I love the fact that I get to work every day with people who want to bring good into the world. I know that even in the darkest days, I will have a reason to smile and joke around because of the camaraderie and inherently good nature of the people around me. I also look forward to the opportunity to work on challenging legal issues, as immigration policies continue to change with time. Our work is not easy, so having the right environment is crucial. I’m so grateful to get to work with my KIND colleagues. They really are the main reason I have stayed all this time.

Salma F. Hasan, Esq.

Supervising Attorney

The impact that we have on these children’s lives is tremendous. There is never a “right” time to take on pro bono work, especially as an attorney at a big law firm, but my KIND cases have been the most rewarding in my seven years of practicing law. I will never forget my client’s excitement and relief after obtaining custody and SIJS orders from the D.C. Superior Court, and, more recently, after receiving his green card in the mail. It’s moments like these that prompted me to become an attorney in the first place.

Lucille “Lucy” Bartholomew

Covington & Burling LLP

As we know, art is something that you create and visualize with your mind and create by hand. It’s not only that – it allows you to enter into a different world where you don’t know what’s going on around you because you have your mind focused on your art, trying to give it your own style, your own flow, yourself. Once you finish it, you have the satisfaction of looking at what you did with just your mind and hands. Art is much more than what we can see.

KIND Client

The best part during the classes was when I met each of the students.

KIND Client

I never had an interest in art, on October 5th my opinion and thoughts about art started to change. The Arts Corps and KIND arts classes were really great and helpful.

KIND Client

I strongly encourage people to take a KIND case. The most core litigation skill people need is interviewing. KIND has so many resources available that the legal side of things is well traversed. You can do this; you have the time do this, and you will change your client’s life.

Sarah Maguire

BAE Systems

Juan* and Roberto* are teenage brothers who fled Honduras on their own, seeking safety and hoping to reunite with their father in Texas. At the border, instead of being given access to the process and procedures required for unaccompanied children by law, Juan and Roberto were held in a hotel in an unknown location for several days with no access to medical care or an attorney. Finally, a KIND attorney was able to intervene and halt their expulsion to Honduras. The two brothers were moved from the hotel to a licensed shelter for children and soon after released to their father. They are now seeking asylum in the United States.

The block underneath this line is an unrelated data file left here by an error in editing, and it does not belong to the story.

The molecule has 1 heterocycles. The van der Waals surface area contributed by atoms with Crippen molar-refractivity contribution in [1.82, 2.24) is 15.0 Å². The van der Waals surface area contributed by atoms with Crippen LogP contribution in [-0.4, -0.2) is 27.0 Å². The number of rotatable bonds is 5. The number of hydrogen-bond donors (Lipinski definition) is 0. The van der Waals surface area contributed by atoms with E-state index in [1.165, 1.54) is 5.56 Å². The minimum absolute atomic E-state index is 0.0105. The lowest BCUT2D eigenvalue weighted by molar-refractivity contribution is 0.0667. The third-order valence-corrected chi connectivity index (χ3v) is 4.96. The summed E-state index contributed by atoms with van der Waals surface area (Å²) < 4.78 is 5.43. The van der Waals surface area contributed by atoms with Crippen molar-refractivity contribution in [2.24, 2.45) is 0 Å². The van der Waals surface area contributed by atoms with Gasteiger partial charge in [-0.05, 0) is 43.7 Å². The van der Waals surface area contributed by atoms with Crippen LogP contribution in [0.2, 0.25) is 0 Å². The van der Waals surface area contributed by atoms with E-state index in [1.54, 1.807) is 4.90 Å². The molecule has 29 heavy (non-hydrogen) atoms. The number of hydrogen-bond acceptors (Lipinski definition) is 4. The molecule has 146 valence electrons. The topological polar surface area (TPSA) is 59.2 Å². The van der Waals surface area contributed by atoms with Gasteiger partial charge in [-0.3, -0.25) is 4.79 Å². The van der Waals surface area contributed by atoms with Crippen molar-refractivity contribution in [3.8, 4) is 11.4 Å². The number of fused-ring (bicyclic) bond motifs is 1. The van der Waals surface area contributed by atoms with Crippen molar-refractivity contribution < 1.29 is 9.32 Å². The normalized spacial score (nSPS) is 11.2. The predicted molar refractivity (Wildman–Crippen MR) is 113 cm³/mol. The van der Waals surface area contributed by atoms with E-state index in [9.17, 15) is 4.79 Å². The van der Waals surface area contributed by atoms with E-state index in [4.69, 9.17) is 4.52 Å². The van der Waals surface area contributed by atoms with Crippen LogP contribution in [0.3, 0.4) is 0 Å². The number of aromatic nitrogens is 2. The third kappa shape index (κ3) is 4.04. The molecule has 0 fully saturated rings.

Alejandro* fled gang violence in El Salvador and came to the United States seeking protection but when he reached the U.S.-Mexico border he was turned back by U.S. officials and expelled into Mexico under the CDC order. Alone and without access to assistance in Mexico, KIND helped ensure that he was not expelled again when he returned to the U.S border to seek safety and was instead processed according to the standard procedures afforded to unaccompanied minors. KIND is continuing to help Alejandro by ensuring he has legal representation for his immigration proceedings.

In 2019, KIND helped a 4-year-old child in critical medical condition reunite with her mother in the United States, where she received life-saving medical care. Our Houston staff continues to work with the child and her mother to ensure that they receive the legal assistance and social services they need.

In October 2018, musical artists from across Southern California joined together to organize a benefit concert called MUSIC HUGS (Musicians United in Support of Immigrant Children Held Under Unlawful Government Separation). Together, these creative individuals used their talents to raise over $20,000 for KIND’s programs – and to make a difference.

Samantha Bee’s “Full Frontal” aired a holiday special on TBS, with proceeds benefiting KIND’s Family Separation Response Team. Thanks to Samantha and the thousands of donors who watched her show, KIND received over $300,000 in donations for our work in representing children who were separated from their parents at the border.

Some of our mightiest supporters in 2018 were our youngest. From neighborhood friends who set up lemonade stands on their street corner, to children who donated their monthly allowance, or sold their hand-made origami creations, the thoughtfulness of these youngsters helping their peers in need touched us all.

Erik Mathy, a photographer and cyclist based in the Bay Area, biked over 1,200 miles on the historic Butterfield Overland Mail Route fundraising for KIND. Eric conducted interviews and took portraits of people along his journey who were impacted by the drastic shifts in this border route over time. Erik has raised over $4,000 for KIND and will soon have an Adobe documentary published about him and his journey!

In New York City, Chicago, Philadelphia, San Francisco, and Washington DC, hundreds of supporters attended This is America fundraisers on the 4th of July, raising over $15,000 to protect migrant children while they reminded the world that the United States stands for diversity, inclusion, and opportunity.

There should be more laws that protect immigrants, because we also have rights and it is not fair that they treat us like animals.

17-year-old girl from El Salvador